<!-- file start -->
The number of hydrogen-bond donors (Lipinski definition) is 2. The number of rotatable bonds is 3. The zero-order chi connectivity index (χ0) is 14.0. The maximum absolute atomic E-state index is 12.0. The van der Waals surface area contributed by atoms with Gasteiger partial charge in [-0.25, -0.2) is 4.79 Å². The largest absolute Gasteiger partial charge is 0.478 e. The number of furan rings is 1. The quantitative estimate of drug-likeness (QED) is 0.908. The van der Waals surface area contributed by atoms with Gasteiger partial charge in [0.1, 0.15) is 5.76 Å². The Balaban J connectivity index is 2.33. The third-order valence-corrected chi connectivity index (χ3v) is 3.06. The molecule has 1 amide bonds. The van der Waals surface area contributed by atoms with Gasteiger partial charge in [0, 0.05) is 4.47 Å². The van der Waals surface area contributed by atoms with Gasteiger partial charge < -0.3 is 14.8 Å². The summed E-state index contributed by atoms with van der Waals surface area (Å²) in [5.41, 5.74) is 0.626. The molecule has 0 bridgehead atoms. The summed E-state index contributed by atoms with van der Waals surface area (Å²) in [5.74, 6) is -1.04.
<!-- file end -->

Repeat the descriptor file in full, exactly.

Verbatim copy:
The number of hydrogen-bond donors (Lipinski definition) is 2. The number of rotatable bonds is 3. The zero-order chi connectivity index (χ0) is 14.0. The maximum absolute atomic E-state index is 12.0. The van der Waals surface area contributed by atoms with Gasteiger partial charge in [-0.25, -0.2) is 4.79 Å². The largest absolute Gasteiger partial charge is 0.478 e. The number of furan rings is 1. The quantitative estimate of drug-likeness (QED) is 0.908. The van der Waals surface area contributed by atoms with Gasteiger partial charge in [0.1, 0.15) is 5.76 Å². The Balaban J connectivity index is 2.33. The third-order valence-corrected chi connectivity index (χ3v) is 3.06. The molecule has 1 amide bonds. The van der Waals surface area contributed by atoms with Gasteiger partial charge in [0, 0.05) is 4.47 Å². The van der Waals surface area contributed by atoms with Gasteiger partial charge < -0.3 is 14.8 Å². The summed E-state index contributed by atoms with van der Waals surface area (Å²) in [5.41, 5.74) is 0.626. The molecule has 0 bridgehead atoms. The summed E-state index contributed by atoms with van der Waals surface area (Å²) in [5.74, 6) is -1.04.